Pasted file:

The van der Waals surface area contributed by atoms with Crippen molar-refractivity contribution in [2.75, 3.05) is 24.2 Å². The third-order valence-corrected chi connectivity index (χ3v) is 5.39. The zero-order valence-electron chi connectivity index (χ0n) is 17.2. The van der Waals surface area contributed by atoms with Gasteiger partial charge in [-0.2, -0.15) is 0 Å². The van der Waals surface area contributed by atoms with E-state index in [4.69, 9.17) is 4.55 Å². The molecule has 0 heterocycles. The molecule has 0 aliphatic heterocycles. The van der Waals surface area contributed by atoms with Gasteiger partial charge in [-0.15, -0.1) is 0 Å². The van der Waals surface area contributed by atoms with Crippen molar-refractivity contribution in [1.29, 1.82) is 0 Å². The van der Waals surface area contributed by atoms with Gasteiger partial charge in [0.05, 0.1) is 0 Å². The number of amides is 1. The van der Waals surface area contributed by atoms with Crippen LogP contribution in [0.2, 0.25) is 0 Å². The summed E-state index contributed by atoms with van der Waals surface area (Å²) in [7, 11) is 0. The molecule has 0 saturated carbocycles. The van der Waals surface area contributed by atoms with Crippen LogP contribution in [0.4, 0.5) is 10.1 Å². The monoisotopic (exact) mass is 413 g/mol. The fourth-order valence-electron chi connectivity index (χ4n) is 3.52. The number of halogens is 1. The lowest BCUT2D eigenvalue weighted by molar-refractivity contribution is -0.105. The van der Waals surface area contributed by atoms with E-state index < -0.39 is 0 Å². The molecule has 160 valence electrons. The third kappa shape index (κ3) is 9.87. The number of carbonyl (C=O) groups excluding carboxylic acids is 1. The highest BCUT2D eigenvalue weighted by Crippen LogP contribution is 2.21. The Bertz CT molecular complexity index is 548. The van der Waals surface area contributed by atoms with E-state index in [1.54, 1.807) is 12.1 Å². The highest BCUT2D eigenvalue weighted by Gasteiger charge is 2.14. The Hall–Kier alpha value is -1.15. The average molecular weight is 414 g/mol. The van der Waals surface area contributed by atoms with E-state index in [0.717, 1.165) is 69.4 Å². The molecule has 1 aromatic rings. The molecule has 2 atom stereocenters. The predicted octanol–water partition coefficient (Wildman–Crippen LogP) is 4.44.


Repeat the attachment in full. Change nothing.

The van der Waals surface area contributed by atoms with Crippen molar-refractivity contribution in [2.75, 3.05) is 24.2 Å². The third-order valence-corrected chi connectivity index (χ3v) is 5.39. The zero-order valence-electron chi connectivity index (χ0n) is 17.2. The van der Waals surface area contributed by atoms with Gasteiger partial charge in [-0.2, -0.15) is 0 Å². The van der Waals surface area contributed by atoms with E-state index in [4.69, 9.17) is 4.55 Å². The molecule has 0 heterocycles. The molecule has 0 aliphatic heterocycles. The van der Waals surface area contributed by atoms with Gasteiger partial charge in [-0.15, -0.1) is 0 Å². The van der Waals surface area contributed by atoms with Crippen molar-refractivity contribution in [1.29, 1.82) is 0 Å². The van der Waals surface area contributed by atoms with Gasteiger partial charge in [0.05, 0.1) is 0 Å². The number of amides is 1. The van der Waals surface area contributed by atoms with Crippen LogP contribution in [0.2, 0.25) is 0 Å². The summed E-state index contributed by atoms with van der Waals surface area (Å²) in [7, 11) is 0. The molecule has 0 saturated carbocycles. The van der Waals surface area contributed by atoms with Crippen LogP contribution in [0.4, 0.5) is 10.1 Å². The monoisotopic (exact) mass is 413 g/mol. The fourth-order valence-electron chi connectivity index (χ4n) is 3.52. The number of halogens is 1. The lowest BCUT2D eigenvalue weighted by molar-refractivity contribution is -0.105. The van der Waals surface area contributed by atoms with E-state index < -0.39 is 0 Å². The molecule has 160 valence electrons. The third kappa shape index (κ3) is 9.87. The number of carbonyl (C=O) groups excluding carboxylic acids is 1. The highest BCUT2D eigenvalue weighted by Crippen LogP contribution is 2.21. The Bertz CT molecular complexity index is 548. The van der Waals surface area contributed by atoms with E-state index in [1.54, 1.807) is 12.1 Å². The highest BCUT2D eigenvalue weighted by Gasteiger charge is 2.14. The Hall–Kier alpha value is -1.15. The average molecular weight is 414 g/mol. The van der Waals surface area contributed by atoms with E-state index in [0.717, 1.165) is 69.4 Å². The molecule has 1 aromatic rings. The molecule has 2 atom stereocenters. The predicted octanol–water partition coefficient (Wildman–Crippen LogP) is 4.44.